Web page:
I would like to thank the President of the General Assembly for holding this important debate today. I am also grateful to the panellists for a very interesting discussion. I am struck particularly about what the Secretary-General said about Syria, that was a stark warning to us all, by what Deputy-Secretary-General Eliasson said about this concept’s history and the fact that we all agreed in 2005, that this was an important concept.
Since that time, the Responsibility to Protect has emerged as an important global principle. We in the UK are fully committed to implementing the Responsibility to Protect.
The theme of today’s dialogue on State Responsibility and Prevention is timely and it is a reminder to Member States that their first and foremost responsibility is to protect their populations, whether they are nationals or not, by preventing mass atrocities. We agree that an increased focus on preventive aspects of R2P is critical.
The Secretary-General’s report outlines a range of effective preventative measures. We want to see States taking preventive action, for example by reducing or managing ethnic tensions and Minister Kyenge was right to remind us that this starts at home. In 2012, we in the UK published a national plan to tackle hate crime that focuses on challenging attitudes that foster hatred and encouraging early intervention. We also participate in the Focal Points network and we have encouraged all governments to do so.
R2P should be an important governing principle of all countries’ work across the conflict spectrum, as well as on human rights and development. We also believe that conflict uniquely and disproportionately affects women and children, so we think we must tailor our prevention efforts accordingly, including by tackling sexual violence. For example, through the UK’s Preventing Sexual Violence Initiative, we are employing teams of experts to help build state capacity in preventing and responding to sexual violence in conflict, from Mali and the DRC to Bosnia and the Syrian border areas. My Foreign Secretary will be here on the 24 September to launch a declaration on ending sexual violence in conflict.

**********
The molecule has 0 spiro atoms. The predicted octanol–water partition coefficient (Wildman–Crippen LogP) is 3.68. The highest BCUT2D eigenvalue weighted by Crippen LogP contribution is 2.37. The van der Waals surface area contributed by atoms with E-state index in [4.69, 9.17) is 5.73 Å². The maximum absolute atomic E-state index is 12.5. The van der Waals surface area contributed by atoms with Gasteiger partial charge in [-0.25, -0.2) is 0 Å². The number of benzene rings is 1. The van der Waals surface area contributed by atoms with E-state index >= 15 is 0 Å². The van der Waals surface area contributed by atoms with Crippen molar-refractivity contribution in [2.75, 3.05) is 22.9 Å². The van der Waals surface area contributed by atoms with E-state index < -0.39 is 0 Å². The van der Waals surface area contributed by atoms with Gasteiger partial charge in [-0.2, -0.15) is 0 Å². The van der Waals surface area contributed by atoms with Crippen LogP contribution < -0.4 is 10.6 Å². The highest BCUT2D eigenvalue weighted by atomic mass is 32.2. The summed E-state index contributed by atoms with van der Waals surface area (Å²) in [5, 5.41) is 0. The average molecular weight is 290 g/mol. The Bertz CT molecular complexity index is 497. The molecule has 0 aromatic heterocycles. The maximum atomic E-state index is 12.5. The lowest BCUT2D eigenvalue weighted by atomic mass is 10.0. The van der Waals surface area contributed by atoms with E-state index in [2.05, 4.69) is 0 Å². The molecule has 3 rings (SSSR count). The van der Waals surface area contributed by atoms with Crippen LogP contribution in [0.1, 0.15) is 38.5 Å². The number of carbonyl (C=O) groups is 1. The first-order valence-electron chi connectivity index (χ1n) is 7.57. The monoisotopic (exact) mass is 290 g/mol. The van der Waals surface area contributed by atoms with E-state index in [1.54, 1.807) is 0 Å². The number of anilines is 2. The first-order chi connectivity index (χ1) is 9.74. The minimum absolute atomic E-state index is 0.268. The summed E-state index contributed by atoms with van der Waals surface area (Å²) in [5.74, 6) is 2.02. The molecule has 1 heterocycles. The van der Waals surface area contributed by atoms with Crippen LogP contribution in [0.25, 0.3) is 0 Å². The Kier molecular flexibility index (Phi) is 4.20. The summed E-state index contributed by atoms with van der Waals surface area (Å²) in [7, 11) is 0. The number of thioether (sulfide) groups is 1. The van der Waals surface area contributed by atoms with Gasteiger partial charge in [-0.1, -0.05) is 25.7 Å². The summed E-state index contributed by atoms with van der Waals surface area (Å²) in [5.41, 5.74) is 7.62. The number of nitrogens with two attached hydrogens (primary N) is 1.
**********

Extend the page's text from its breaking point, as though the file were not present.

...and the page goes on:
The situation in Syria, as others have talked about, is a clear example of where the state has failed to protect its citizens. Many thousands have died and even more have been displaced. The UNGA resolution on Syria earlier this year sent a clear message but a collective response has been repeatedly blocked. All members of the Security Council need to shoulder their responsibility in taking the decisive action to compel the Assad regime to cease the violence and engage in a political process.
We are pleased to note the several examples of preventive action provided in the UN report which are taking place worldwide, from strengthening human rights laws in Mexico to the referral of the situation in Mali to the ICC. The UK strongly supports the important work of Ms. Welsh and Mr. Dieng in moving forward this vital agenda and I note with great clarity how clearly the two of you have made a commitment to work together on this agenda.
I do have one question for the panel, which you might want to come back to. Which is that you’ve outlined a range of preventative measures and Jennifer outlined a series of very practical things when she was speaking. We would like to know how you plan to catalyse the international community to best share good practice on their national prevention strategies and we’d be very interested in hearing more about that.